Students express frustration with mandated dining plan

The College has touted its required Ivy Flex meal plan as a way to ensure food security. Some students say the plan lacks flexibility, now heightened under the return to quarantine.

by Ben Fagell | 3/1/21 2:05am


A student orders a late night snack at the Class of 1953 Commons, an option no longer available due to new restrictions amid the COVID-19 outbreak. 

by Elizabeth Janowski / The Dartmouth Senior Staff

The Ivy Flex meal plan — mandated for all students living on campus this school year — has been a target for criticism throughout the pandemic. With the College now reverting to quarantine protocols due to a growing COVID-19 outbreak on campus, students have continued to voice concerns over the plan’s lack of flexibility.

The College has touted the meal plan — Dartmouth Dining’s most expensive option, prorated at $1,876 this term or $2,220 in a regular term — as a way to ensure food security.

“It was really about us trying to deal with a lot of uncertainty around what would happen as students got sick and needed to be quarantined or isolated, ensuring that there was food during that period,” Plodzik said.

Students on the Ivy Flex meal plan are given four meal swipes a day — one each for breakfast, lunch, dinner and late night. If a student goes over the dollar value of a swipe, the remaining amount will be drawn from the $253 in DBA allotted to students this term. Excess DBA will not roll over to the spring at the end of the term. 

As COVID-19 cases began to climb last week, the College shifted to pick-up-only dining operations, temporarily closed Novack Cafe on weekends and paused late night meal service at the Class of 1953 Commons.  

Emily Osman ’24 feels that in light of the outbreak, the College’s decision to temporarily restrict the hours of other dining facilities was misguided.

“I'm upset by it because I prefer to have dining dollars to spend at places like Collis and Novack,” Osman said. “And now that my dining options are limited … I feel like it's not only money down the drain, but now, my eating preferences are limited.”

Ryan Lee ’24 agreed, describing the temporary closure of certain dining locations as “absurd,” and questioning “the whole point of giving [students] dining dollars in the first place if they cannot use them.”

In the past, students had an array of meal plan options that differed in cost, the number of swipes and amount of DBA given for the term. For example, last winter, the 5 Meals Weekly plan allowed students five meal swipes per week and $1,025 in DBA per term and cost $1,915. More similar to the Ivy Flex plan, the Ivy Unlimited plan cost $2,165 and offered unlimited meal swipes.

Plodzik noted that other meal plans required students to plan effectively to make sure that they did not burn through their meal swipes and DBA too quickly.

Nitin Venkatdas ’23, however, said he would have chosen a different meal plan this year that better caters to his needs and “saves [him] money in the long run,” as he does not use a swipe during all four meal periods each day.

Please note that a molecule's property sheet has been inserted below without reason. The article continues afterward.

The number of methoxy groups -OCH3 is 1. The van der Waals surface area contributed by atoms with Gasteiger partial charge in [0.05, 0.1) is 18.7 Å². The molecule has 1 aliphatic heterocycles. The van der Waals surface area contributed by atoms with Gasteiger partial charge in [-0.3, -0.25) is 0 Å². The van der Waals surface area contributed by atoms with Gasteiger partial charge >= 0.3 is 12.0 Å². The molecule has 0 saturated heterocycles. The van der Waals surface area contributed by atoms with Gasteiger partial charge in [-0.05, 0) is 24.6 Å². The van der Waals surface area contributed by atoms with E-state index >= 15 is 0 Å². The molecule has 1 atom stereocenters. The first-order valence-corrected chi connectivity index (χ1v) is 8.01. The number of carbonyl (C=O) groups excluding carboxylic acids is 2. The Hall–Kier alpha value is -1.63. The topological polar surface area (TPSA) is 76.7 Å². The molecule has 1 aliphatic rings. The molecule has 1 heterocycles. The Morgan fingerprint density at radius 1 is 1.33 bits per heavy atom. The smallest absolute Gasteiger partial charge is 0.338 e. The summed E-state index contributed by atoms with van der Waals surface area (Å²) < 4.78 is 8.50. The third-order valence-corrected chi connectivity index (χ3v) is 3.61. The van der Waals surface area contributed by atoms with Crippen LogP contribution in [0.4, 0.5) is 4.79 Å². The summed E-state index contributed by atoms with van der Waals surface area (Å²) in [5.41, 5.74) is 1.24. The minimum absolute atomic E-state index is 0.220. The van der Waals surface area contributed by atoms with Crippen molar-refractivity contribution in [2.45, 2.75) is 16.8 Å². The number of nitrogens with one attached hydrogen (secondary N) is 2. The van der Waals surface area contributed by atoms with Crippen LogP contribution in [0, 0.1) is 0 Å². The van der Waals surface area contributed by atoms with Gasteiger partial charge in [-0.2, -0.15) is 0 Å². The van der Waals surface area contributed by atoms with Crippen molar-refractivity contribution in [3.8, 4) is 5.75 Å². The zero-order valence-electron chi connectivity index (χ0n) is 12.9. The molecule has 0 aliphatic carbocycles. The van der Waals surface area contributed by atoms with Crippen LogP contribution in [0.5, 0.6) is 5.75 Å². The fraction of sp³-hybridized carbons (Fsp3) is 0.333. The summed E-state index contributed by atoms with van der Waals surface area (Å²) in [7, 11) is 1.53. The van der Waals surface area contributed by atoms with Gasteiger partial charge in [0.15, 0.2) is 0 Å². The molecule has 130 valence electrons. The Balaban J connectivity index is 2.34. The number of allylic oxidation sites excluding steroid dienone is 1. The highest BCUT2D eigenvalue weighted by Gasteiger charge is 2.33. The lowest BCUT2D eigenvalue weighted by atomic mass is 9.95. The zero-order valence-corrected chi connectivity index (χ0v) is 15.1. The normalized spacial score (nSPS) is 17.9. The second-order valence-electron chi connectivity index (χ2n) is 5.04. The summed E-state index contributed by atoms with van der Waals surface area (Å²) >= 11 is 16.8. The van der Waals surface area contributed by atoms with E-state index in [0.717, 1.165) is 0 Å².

“People should still have the freedom to choose whatever they want.”

“People should still have the freedom to choose whatever they want,” Venkatdas said. “… We're anywhere from 18 to 22 years old; we should be able to handle it and know what we need to do.”

Max Mickenberg ’21 said that the limited DBA included with the Ivy Flex plan forces students to “adjust” and eat most meals at ’53 Commons, where students can get buffet-style meals for a swipe, rather than at other a la carte dining locations that limit what students can buy while staying within the allotted meal swipe amount.

“The good thing about the past was I had a diversity of plans to choose from,” Mickenberg noted. “Depending on your lifestyle — like if you’re a big Collis person or Novack [person] — you could pick a plan that gave you enough DBA to be able to cover that.”

Mickenberg noted that he lives farther from ’53 Commons than from Novack, which leads him to buy a substantial portion of his meals with DBA at Novack. He added that he currently has a DBA deficit of $36 dollars.

Mickenberg said that in his experience, the Ivy Flex meal plan actually exacerbates food insecurity, referencing times when could not get enough food at Novack because of his negative DBA balance.

“There’ve been some nights where I've genuinely said, ‘You know what, it's too cold, and that’s too far of a walk,’” Mickenberg said. “I'll just get a cookie I have in my room and go to sleep. So, if anything, it’s made it harder for me to get food.”

He added that it “baffles [his] mind” that he has not been able to get a “real meal” worth of food with the allotted amount at other dining locations.

According to Jihwan Choi ’24, another issue stems from the limited quantity of food that each meal swipe can buy, which prompts students to spend more DBA than the fixed amount the College gives for each meal.

“When you order a sandwich and a cup of coffee, that already fills up your DBA,” Choi said. “And if you want to get extra stuff, like let's say Greek yogurt or another sandwich, if you're hungry, then that's going to take another $10.”

Choi said that despite not being “a snack person,” he has been forced to buy snacks from CVS and Amazon to conserve his remaining DBA balance of $20. He said he has spent close to $100 off campus this term on protein bars, jerkies and instant noodles.

Mickenberg said that constricting all students to a singular meal plan has just added “financial stress” in many students’ lives, causing them to have to plan out their DBA spending.

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